A new study, produced by researchers from various American universities, has analyzed the two large holes in the skull of Tyrannosaurus Rex and comes to unexpected conclusions.
This area of the head of these ravenous dinosaurs, called the back of time window, has been a mystery for a long time. According to the main theory developed by paleontologists, these holes were full of muscles that helped the movement of the jaw.
However, Casey Holliday, professor of anatomy at the School of Medicine at the University of Missuori, had some doubts and decided to analyze again this strange anatomical conformation that characterizes the tyrannosaurs many other species of dinosaurs and arcosaurs. It all started when the researcher found strange the anatomical conformation proposed by the theory: the muscle would rise from the jaw, turn a 90° and then pass along the top of the skull.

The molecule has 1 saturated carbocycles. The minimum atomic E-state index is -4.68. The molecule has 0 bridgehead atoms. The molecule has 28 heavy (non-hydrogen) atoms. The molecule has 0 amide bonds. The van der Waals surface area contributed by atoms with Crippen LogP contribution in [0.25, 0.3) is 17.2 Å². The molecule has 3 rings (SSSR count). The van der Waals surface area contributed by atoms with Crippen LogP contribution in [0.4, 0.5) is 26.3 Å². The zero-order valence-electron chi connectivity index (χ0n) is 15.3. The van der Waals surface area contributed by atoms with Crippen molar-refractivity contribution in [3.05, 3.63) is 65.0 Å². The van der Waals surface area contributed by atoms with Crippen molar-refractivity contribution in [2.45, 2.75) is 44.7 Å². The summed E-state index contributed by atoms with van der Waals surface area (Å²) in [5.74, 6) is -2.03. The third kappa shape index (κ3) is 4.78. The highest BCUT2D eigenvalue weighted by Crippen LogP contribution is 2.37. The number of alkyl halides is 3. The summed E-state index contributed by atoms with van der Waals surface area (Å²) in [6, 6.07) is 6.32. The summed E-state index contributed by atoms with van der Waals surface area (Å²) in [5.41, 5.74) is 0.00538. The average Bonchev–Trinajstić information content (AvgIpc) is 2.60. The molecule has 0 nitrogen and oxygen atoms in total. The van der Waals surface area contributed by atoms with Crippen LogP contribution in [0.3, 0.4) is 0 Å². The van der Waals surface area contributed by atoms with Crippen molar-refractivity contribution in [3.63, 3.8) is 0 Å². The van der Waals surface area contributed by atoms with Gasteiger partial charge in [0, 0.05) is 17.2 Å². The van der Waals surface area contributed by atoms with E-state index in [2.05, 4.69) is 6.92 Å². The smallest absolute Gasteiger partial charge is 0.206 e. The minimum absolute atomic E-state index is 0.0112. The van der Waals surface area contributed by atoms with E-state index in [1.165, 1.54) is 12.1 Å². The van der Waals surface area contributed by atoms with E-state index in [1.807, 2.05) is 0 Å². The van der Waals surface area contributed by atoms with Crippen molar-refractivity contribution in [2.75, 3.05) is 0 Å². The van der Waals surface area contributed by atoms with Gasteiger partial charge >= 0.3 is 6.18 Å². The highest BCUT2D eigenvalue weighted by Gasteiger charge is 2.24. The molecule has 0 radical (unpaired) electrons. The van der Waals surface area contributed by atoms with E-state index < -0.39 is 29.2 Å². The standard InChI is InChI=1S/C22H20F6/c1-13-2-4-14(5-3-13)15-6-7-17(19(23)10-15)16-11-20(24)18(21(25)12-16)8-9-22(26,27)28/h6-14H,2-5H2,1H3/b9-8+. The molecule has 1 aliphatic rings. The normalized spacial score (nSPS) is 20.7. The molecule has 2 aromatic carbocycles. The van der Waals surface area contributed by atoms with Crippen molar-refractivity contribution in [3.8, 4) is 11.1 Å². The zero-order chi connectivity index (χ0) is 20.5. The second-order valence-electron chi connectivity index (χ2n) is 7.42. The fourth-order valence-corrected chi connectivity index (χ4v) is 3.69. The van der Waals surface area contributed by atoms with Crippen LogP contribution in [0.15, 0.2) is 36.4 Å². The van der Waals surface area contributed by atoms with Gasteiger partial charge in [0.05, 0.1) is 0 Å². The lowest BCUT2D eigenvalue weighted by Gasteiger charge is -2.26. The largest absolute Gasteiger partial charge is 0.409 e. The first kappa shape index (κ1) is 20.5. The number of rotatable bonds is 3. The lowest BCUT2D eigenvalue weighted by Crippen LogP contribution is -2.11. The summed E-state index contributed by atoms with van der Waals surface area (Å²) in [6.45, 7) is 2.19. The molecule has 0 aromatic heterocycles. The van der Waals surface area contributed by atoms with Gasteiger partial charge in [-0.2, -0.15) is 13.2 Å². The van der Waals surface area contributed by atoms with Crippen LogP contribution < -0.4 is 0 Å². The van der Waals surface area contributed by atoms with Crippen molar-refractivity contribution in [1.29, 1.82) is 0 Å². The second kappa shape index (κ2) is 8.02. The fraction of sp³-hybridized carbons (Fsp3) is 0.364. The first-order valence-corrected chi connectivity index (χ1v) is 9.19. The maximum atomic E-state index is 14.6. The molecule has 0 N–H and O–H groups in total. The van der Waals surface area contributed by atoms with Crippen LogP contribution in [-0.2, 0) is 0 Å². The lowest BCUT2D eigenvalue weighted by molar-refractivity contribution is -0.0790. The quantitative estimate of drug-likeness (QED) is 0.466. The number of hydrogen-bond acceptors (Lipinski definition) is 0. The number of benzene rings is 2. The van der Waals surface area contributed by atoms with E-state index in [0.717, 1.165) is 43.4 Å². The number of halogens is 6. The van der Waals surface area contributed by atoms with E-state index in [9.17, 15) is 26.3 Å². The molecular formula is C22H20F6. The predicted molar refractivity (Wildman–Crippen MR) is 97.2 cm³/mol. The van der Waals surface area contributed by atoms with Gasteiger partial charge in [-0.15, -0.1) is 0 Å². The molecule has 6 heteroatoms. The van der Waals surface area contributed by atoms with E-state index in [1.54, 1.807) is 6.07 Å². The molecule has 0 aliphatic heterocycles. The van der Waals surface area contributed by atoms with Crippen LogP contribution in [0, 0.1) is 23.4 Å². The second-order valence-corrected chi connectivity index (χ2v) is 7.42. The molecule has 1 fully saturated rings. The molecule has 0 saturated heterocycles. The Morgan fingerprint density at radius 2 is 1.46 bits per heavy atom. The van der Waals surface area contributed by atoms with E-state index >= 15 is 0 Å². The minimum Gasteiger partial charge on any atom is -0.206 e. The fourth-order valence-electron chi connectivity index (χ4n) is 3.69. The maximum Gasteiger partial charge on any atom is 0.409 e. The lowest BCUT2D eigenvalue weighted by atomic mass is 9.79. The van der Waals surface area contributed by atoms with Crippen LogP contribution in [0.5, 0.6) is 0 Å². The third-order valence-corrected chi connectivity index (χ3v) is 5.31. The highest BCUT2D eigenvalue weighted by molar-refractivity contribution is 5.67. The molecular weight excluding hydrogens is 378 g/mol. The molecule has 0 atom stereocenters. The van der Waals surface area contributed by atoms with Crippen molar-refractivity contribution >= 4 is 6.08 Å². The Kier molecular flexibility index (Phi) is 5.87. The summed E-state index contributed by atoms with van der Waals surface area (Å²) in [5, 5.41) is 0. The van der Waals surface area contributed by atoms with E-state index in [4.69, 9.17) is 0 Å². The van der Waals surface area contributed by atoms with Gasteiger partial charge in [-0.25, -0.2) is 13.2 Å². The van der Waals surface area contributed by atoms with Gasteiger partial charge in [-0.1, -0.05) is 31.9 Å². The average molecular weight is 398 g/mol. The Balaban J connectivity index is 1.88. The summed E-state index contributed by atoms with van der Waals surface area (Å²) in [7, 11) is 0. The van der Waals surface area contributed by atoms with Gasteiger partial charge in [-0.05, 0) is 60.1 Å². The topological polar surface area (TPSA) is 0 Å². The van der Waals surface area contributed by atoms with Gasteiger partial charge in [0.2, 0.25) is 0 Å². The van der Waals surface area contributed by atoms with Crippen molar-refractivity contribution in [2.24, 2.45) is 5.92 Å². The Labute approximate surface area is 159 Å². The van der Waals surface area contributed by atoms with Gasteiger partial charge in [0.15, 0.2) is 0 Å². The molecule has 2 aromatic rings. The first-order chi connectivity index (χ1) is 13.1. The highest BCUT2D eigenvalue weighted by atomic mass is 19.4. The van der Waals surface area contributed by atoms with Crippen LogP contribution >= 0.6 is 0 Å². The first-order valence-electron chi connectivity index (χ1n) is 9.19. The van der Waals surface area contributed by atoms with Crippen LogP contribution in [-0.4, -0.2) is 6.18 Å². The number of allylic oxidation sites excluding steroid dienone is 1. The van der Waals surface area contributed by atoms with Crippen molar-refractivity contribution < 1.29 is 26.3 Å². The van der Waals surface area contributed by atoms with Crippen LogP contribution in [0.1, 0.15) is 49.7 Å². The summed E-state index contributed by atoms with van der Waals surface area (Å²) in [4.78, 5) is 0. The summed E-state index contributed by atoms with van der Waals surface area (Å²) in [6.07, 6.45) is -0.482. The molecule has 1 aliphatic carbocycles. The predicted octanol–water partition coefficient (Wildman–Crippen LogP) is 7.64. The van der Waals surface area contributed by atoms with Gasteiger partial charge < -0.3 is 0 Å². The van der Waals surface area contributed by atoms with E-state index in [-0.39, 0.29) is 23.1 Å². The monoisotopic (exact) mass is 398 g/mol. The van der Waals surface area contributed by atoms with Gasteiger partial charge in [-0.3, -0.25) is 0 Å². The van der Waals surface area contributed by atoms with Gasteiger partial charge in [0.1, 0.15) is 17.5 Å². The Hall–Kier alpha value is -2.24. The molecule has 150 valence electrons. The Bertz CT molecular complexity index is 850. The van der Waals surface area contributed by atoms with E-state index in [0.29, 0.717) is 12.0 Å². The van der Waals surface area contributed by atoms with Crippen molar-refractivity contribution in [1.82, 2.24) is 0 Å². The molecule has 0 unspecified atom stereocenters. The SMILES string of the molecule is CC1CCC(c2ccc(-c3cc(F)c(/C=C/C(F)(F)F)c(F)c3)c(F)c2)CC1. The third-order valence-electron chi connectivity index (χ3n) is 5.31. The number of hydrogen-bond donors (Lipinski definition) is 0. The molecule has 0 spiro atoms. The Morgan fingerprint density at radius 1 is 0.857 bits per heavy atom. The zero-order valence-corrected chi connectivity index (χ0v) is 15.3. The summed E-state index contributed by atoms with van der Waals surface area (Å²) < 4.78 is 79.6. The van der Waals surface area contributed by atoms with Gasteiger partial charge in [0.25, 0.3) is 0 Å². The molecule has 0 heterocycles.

Using the thermal imaging technique and examining alligators from a Florida zoo, Holliday and colleagues believe they have solved the mystery: the holes in the head serve as a “cross-current circulatory system,” as Kent Vliet, a researcher at the Department of Biology at the University of Florida, also employed in the study, says. This area of the skull was used to keep the temperatures of the skull lower, a sort of “internal thermostat” made by a particular vascular structure combined with adipose tissue.
Studying alligators, in fact, the researchers noted that when there were periods with lower temperatures, the thermography analysis showed large hot spots in the area of these holes and this indicated an increase in temperature. However, during the same day the holes appeared darker, as if they had been closed to keep the area cooler.
“Using the anatomy and physiology of today’s animals, we can show that we can reverse the first assumptions about the anatomy of this part of the skull of Tyrannosaurus Rex,” says Larry Witmer, professor of anatomy at the University of Ohio, another author of the study.
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